Cardi B is an archetype for how people can achieve fame in this day and age.

She’s made a name for herself in ways that had yet to be explored by our modern idea of a celebrity. We’re familiar with reality TV stars – the Kardashians launched and own that brand. Cardi followed in a conglomeration of that prototype with a personality and brand distinctly her own.

Bodak Yellow rocked the world over–I stand by my statement, she’s the most exciting thing happening in rap right now.

Here’s the deal: rap is a product.

It is a measured, produced, formulated form of music these days in which levels/bars/bass is designed to fit a type. Trap, mumble, old school, etc. Cardi B has flirted with several aspects of this – in some ways her relationship with Migos (not just Offset) is a well-played calculation, a mutually beneficial affiliation with a predictable outcome.

I was underwhelmed with Bartier Cardi. Not because it’s weak, just because I wanted… I wanted Makaveli lyricism from the newest female MC to grab headlines. Nicki Minaj is the femcee that opened all the doors in our day and age, but she was so quickly transformed into a pop-crossover her hardcore rap standing took a backseat to pushing numbers and accessibility. I am a cynical SOB, I worried the same would become of our Cardi B.

I was wrong. Cardi hasn’t lost any part of her that cared about her message and fought tooth and nail to be a distinct voice in the rap game. The rap game. Not the fame and figure game.

Invasion of Privacy is a bouncing, measured, personal and well-produced debut that at no point quiet’s Cardi’s voice and personality into something that people without a taste for the attitude, reality and honesty of true rap might find easier to stomach.

Her rapping on most tracks far surpasses my impressions of both Bodak Yellow and Bartier Cardi.

The opening track,

Get Up 10,

is a statement to set you up for what she intends to do with the rest of the album in a voice not dissimilar to Meek Mill–prove haters wrong, exceed expectations, confirm her worth with or without the aid of well-known names already solidified as contemporary rap veterans.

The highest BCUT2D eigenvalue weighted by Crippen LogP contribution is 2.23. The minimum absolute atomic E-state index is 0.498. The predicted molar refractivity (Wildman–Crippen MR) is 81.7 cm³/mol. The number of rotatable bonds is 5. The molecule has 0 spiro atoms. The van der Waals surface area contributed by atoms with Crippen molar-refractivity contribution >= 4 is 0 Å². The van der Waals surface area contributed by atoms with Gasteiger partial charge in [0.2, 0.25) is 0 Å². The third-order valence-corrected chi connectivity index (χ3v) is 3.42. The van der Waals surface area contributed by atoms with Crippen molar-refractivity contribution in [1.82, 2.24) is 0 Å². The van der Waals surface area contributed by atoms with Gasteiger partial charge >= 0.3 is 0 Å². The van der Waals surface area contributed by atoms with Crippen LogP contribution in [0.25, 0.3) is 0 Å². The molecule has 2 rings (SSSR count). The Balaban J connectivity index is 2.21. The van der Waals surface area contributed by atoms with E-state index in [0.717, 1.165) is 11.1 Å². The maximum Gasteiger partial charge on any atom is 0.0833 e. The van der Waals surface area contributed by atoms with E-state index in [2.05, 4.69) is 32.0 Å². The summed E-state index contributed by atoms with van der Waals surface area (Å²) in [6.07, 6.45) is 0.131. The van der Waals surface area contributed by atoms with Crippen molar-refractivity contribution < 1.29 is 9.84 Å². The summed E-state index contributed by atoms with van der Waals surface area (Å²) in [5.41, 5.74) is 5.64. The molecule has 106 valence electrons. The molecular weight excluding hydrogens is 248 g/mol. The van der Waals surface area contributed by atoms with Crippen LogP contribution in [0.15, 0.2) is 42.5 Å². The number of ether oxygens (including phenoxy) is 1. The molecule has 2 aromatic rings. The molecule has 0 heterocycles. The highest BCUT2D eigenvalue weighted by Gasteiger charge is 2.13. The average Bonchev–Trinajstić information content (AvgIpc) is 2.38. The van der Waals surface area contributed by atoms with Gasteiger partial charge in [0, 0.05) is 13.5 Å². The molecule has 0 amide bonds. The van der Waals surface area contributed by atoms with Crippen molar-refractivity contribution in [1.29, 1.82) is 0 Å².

Drip

is about to blast out of every club you visit this summer. Her past as a stripper has never been something she’s ashamed of or shied away from addressing. “Is she a stripper, rapper, or singer?” Who cares, Cardi B’s living her best life and stacking up cash. Her former profession has provided her with more than dance moves that could make you go broke, all strippers possess an innate ability to hear and perform to music they know will get the whole club bouncing and now with her we get that intuition coming from a producer of music.

Bickenhead

has already threatened to blow the system in my car. I didn’t know how bad I needed Cardi B to tell me to get my money right until I heard this song.

Bodak Yellow

has been dissected so many times I’m not going to bother. It swept the world, made me nervous her follow-ups wouldn’t land as hard. Here I am, repenting for my skepticism.

Be Careful

is an anthem we needed to hear after news broke of Offset’s infidelity. Her live performance on SNL is one of the greatest performances that’s taken place on that stage. “Teach me to be like you so I don’t give a fuck,” is a statement I myself and plenty of my girl friends have all said or thought in the fallout of a relationship.

Best Life

is Cardi B back to revelling in her success and if she doesn’t deserve it, no one does. The addition of Chance the Rapper is always a win in my book.


“If I Like It isn’t a summer smash played to death on the radio then cancel summer, I don’t want any part of it.”


Ring

is an internal struggle we’ve all faced, a disappointment leading to that exhausting debate, ‘do I reach out first? Do I put my pride on the line?’ Cardi says no. I’m going to listen to her.

Money Bag

reminds you Cardi B doesn’t need any other names on her tracks for them to hit. “I been broke my whole life, I have no clue what to do with these racks.” The sudden rise to fame and notoriety has chewed up and spit out plenty of artists. I’m confident Cardi isn’t going to be one of them, even with the pregnancy potentially halting her output.

Bartier Cardi

like I said previously, didn’t really blow my mind. I think I don’t like the lyric about Offset, if I’m being honest. I guess I’m a little salty he’d take advantage of a young woman brand new to the game and the recognition that goes with it, but Cardi seems like she’s got her own back regardless of what happens.


She Bad made me lift 15 lbs over what I normally do at the gym. She Bad made me twerk for the first time. She Bad made me revisit all of YG’s work.”


Thru Your Phone

hit too close to home. The balance of the soft sung, saddened chorus vs Cardi’s vicious threats – “Oh, you wanna send nudes to my man? Wake up and see your boobs on the ‘gram.” – is a honest dichotomy we’ve all struggled with.

I Do

should be on repeat while you and the girls are getting ready to go out. Everything SZA does inspires and Cardi’s choices for names throughout the entire album are sublime.

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